Speciation and bioavailability of copper in Lake Tjeukemeer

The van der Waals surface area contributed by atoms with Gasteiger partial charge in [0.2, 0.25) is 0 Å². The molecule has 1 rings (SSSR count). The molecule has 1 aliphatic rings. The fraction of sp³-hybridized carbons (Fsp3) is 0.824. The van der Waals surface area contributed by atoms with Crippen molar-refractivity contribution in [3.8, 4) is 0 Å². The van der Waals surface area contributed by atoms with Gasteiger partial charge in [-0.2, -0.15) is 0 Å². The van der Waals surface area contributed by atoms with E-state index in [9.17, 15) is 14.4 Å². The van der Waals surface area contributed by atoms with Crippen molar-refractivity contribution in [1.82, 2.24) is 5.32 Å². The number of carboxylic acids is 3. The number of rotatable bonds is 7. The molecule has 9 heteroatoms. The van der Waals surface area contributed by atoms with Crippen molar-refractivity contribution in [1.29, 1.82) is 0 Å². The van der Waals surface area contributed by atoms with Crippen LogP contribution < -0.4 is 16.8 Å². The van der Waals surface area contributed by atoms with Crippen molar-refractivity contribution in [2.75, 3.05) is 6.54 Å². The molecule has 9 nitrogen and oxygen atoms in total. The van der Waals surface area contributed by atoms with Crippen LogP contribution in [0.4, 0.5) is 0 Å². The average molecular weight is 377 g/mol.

W. Verweij

Research output: Thesisexternal PhD, WU

Abstract